Impressive. Considering how much trouble it gives me to translate "precisely" from English to my mother tongue or vice versa, I probably wouldn't get anywhere near this precision on a "back and forth" double translation (for proof) - separated by a couple days so that I don't remember the original in any great detail.

      BTW... "da sie auf der gleichen Architektur arbeitet" : if I was to nitpick, the "sie" (she) seems to depart from the original's gender. In German, "Modell" is a neutral gender, but the translation engine chose to refer to it as a "she"... or maybe it picked up the gender from a broader context of the article? (Wrong subject on my part?) Doesn't seem so: the previous paragraph contains "the system" as a subject, which is also neutral gender in German...

  2. Charles 9 Silver badge

    To Japanese...


    ...then back to English:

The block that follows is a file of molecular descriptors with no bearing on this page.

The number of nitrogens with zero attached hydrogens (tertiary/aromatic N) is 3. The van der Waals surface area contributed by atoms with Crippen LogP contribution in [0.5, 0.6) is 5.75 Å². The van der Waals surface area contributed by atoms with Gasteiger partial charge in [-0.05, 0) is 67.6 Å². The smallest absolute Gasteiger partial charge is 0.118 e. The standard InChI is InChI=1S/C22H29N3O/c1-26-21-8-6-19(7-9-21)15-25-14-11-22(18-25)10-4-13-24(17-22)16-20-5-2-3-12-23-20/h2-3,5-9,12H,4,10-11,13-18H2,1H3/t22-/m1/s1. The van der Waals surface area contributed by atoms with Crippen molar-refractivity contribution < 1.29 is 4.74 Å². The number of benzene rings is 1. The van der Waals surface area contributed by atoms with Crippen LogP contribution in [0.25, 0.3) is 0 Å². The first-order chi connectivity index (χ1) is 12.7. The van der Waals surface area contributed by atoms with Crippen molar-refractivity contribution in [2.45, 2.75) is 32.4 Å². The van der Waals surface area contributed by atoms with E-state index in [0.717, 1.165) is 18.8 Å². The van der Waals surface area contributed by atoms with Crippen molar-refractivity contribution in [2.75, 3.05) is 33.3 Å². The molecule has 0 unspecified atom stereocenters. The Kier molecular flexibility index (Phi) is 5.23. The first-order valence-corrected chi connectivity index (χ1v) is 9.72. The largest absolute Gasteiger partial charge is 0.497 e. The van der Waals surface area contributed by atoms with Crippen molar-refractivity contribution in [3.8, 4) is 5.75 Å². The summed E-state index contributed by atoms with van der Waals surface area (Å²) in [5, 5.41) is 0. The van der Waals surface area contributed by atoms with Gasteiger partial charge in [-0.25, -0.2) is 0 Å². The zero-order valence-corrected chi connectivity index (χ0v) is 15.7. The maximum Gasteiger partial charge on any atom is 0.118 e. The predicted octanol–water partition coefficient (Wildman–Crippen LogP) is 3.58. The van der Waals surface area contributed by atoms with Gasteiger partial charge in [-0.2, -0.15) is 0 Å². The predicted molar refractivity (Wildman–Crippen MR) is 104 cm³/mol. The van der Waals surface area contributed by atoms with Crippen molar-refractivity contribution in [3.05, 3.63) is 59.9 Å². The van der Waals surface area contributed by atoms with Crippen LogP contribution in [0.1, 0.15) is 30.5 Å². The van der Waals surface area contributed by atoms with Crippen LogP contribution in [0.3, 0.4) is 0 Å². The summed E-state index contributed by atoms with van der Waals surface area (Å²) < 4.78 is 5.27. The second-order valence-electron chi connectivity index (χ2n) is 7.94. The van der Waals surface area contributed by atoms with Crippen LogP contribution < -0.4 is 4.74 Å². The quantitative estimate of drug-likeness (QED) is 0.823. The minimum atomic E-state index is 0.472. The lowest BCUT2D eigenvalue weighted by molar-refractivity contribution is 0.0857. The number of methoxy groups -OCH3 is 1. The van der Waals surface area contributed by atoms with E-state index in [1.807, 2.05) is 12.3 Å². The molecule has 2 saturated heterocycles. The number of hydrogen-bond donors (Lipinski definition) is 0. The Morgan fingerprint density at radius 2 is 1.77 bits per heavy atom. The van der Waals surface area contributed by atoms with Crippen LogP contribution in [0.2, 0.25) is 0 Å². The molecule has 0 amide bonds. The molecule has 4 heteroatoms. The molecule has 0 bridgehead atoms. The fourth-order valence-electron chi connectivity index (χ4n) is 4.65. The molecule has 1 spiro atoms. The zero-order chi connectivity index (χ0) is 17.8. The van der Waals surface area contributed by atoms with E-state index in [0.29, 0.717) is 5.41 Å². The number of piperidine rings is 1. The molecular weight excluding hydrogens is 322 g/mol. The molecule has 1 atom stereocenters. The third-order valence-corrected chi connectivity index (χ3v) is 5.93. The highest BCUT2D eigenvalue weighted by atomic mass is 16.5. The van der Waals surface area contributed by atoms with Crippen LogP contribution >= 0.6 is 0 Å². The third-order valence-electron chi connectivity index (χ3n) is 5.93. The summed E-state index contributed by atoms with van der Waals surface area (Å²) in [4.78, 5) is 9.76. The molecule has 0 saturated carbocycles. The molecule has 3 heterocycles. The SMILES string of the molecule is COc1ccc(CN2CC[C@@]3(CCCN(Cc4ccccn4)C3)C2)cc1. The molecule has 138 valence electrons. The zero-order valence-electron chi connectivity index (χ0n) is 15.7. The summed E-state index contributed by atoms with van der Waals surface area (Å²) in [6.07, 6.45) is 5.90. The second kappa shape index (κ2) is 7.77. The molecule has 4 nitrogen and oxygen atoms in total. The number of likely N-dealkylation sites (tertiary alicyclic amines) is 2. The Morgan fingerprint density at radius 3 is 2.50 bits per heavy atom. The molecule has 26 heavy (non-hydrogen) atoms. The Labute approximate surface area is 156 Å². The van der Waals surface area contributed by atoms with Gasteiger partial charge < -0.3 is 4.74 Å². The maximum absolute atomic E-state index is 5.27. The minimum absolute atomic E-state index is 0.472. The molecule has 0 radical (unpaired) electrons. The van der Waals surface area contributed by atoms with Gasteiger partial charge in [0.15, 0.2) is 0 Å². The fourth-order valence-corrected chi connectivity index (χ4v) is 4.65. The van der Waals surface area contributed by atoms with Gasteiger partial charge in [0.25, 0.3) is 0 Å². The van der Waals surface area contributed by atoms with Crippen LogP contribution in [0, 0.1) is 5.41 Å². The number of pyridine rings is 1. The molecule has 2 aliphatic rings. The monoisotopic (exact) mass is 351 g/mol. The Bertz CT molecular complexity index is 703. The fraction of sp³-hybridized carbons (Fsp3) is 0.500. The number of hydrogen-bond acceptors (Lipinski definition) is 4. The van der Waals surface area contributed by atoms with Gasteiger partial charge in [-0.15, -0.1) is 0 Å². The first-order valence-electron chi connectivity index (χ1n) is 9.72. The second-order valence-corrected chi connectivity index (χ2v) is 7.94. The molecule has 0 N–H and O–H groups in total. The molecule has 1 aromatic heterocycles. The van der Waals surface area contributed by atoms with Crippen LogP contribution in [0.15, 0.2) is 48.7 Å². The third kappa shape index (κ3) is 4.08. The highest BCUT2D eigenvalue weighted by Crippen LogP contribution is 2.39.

"Researchers used only a maximum of 12 language pairs per model, but they work with the same architecture as the NMT currently used in Google Translate, so they can be added easily and easily."

    Probably needs some more work.

    1. Frumious Bandersnatch Silver badge

      To be honest, the Japanese doesn't look too bad, though as it's a single long run-on sentence, it's hard to deal with anaphoric references. That aside, it appears that the only real problem with the final translation is not knowing what to do with 使いやすい and 簡単に, which both get translated to "easily".

      This, surely is an artefact of focusing on collocation data. On the one hand, I think that this is a very sensible approach to translation between language pairs (eg 彼は背が高い versus "he is tall"), but on the other, the more hops you take through intermediate languages, the more it becomes a case of Chinese whispers. Once you start stringing together the little islands that make up sensible, mutually intelligible utterances without any reference to the underlying semantics, you're bound to end up with an archipelago where the first and last island will definitely not be mutually comprehensible to each other.